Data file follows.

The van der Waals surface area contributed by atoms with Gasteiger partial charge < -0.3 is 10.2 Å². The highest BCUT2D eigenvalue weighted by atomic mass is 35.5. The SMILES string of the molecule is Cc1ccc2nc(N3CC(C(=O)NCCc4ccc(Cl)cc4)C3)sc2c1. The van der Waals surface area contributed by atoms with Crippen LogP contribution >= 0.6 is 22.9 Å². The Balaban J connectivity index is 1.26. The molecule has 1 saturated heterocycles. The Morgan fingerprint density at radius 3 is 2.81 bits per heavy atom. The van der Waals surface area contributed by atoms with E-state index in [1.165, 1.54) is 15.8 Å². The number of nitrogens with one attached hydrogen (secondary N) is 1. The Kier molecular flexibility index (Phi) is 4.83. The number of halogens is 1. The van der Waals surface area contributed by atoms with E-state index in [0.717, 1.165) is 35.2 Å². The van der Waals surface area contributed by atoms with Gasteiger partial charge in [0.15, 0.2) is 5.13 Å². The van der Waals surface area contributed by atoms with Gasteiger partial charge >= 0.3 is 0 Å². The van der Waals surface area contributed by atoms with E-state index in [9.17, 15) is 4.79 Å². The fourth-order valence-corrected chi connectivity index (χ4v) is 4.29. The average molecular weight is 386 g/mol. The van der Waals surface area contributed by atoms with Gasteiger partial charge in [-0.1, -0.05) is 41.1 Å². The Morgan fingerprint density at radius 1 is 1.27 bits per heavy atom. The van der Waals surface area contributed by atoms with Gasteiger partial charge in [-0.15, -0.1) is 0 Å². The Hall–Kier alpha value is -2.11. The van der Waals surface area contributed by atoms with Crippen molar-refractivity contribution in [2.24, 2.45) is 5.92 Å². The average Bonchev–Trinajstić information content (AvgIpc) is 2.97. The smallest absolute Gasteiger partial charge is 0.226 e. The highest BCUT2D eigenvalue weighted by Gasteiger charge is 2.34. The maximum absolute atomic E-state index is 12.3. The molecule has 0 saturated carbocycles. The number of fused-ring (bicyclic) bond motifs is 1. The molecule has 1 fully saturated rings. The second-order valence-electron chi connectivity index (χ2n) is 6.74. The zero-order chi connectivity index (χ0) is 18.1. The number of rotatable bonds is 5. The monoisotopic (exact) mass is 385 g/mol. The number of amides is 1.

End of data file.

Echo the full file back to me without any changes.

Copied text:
The van der Waals surface area contributed by atoms with Gasteiger partial charge < -0.3 is 10.2 Å². The highest BCUT2D eigenvalue weighted by atomic mass is 35.5. The SMILES string of the molecule is Cc1ccc2nc(N3CC(C(=O)NCCc4ccc(Cl)cc4)C3)sc2c1. The van der Waals surface area contributed by atoms with Crippen LogP contribution >= 0.6 is 22.9 Å². The Balaban J connectivity index is 1.26. The molecule has 1 saturated heterocycles. The Morgan fingerprint density at radius 3 is 2.81 bits per heavy atom. The van der Waals surface area contributed by atoms with E-state index in [1.165, 1.54) is 15.8 Å². The number of nitrogens with one attached hydrogen (secondary N) is 1. The Kier molecular flexibility index (Phi) is 4.83. The number of halogens is 1. The van der Waals surface area contributed by atoms with E-state index in [0.717, 1.165) is 35.2 Å². The van der Waals surface area contributed by atoms with Gasteiger partial charge in [0.15, 0.2) is 5.13 Å². The van der Waals surface area contributed by atoms with Gasteiger partial charge >= 0.3 is 0 Å². The van der Waals surface area contributed by atoms with E-state index in [9.17, 15) is 4.79 Å². The fourth-order valence-corrected chi connectivity index (χ4v) is 4.29. The average molecular weight is 386 g/mol. The van der Waals surface area contributed by atoms with Gasteiger partial charge in [-0.1, -0.05) is 41.1 Å². The Morgan fingerprint density at radius 1 is 1.27 bits per heavy atom. The van der Waals surface area contributed by atoms with Gasteiger partial charge in [-0.15, -0.1) is 0 Å². The Hall–Kier alpha value is -2.11. The van der Waals surface area contributed by atoms with Crippen molar-refractivity contribution in [2.24, 2.45) is 5.92 Å². The average Bonchev–Trinajstić information content (AvgIpc) is 2.97. The smallest absolute Gasteiger partial charge is 0.226 e. The highest BCUT2D eigenvalue weighted by Gasteiger charge is 2.34. The maximum absolute atomic E-state index is 12.3. The molecule has 0 saturated carbocycles. The number of fused-ring (bicyclic) bond motifs is 1. The molecule has 1 fully saturated rings. The second-order valence-electron chi connectivity index (χ2n) is 6.74. The zero-order chi connectivity index (χ0) is 18.1. The number of rotatable bonds is 5. The monoisotopic (exact) mass is 385 g/mol. The number of amides is 1.